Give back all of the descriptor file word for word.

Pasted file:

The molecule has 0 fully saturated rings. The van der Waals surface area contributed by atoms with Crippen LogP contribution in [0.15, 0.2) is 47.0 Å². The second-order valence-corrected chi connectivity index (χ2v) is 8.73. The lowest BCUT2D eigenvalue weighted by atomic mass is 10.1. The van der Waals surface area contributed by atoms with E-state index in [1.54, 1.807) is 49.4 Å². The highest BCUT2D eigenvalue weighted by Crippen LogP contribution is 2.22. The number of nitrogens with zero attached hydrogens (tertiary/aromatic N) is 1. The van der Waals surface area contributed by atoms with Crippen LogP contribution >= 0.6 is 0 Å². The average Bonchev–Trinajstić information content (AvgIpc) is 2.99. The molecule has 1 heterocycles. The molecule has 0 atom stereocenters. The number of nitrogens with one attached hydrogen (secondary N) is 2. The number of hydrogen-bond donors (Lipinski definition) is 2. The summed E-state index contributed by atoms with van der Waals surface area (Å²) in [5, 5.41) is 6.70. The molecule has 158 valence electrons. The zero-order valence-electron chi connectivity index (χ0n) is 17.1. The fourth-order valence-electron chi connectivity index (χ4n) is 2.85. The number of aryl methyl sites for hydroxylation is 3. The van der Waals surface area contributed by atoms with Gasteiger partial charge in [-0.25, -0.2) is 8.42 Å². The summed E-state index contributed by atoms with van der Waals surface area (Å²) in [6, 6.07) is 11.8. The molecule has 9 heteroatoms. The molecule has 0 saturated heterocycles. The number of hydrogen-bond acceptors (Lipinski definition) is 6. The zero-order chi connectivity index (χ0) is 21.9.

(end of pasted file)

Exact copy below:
The molecule has 0 fully saturated rings. The van der Waals surface area contributed by atoms with Crippen LogP contribution in [0.15, 0.2) is 47.0 Å². The second-order valence-corrected chi connectivity index (χ2v) is 8.73. The lowest BCUT2D eigenvalue weighted by atomic mass is 10.1. The van der Waals surface area contributed by atoms with E-state index in [1.54, 1.807) is 49.4 Å². The highest BCUT2D eigenvalue weighted by Crippen LogP contribution is 2.22. The number of nitrogens with zero attached hydrogens (tertiary/aromatic N) is 1. The van der Waals surface area contributed by atoms with Crippen LogP contribution >= 0.6 is 0 Å². The average Bonchev–Trinajstić information content (AvgIpc) is 2.99. The molecule has 1 heterocycles. The molecule has 0 atom stereocenters. The number of nitrogens with one attached hydrogen (secondary N) is 2. The number of hydrogen-bond donors (Lipinski definition) is 2. The summed E-state index contributed by atoms with van der Waals surface area (Å²) in [5, 5.41) is 6.70. The molecule has 158 valence electrons. The zero-order valence-electron chi connectivity index (χ0n) is 17.1. The fourth-order valence-electron chi connectivity index (χ4n) is 2.85. The number of aryl methyl sites for hydroxylation is 3. The van der Waals surface area contributed by atoms with Gasteiger partial charge in [-0.25, -0.2) is 8.42 Å². The summed E-state index contributed by atoms with van der Waals surface area (Å²) in [6, 6.07) is 11.8. The molecule has 9 heteroatoms. The molecule has 0 saturated heterocycles. The number of hydrogen-bond acceptors (Lipinski definition) is 6. The zero-order chi connectivity index (χ0) is 21.9.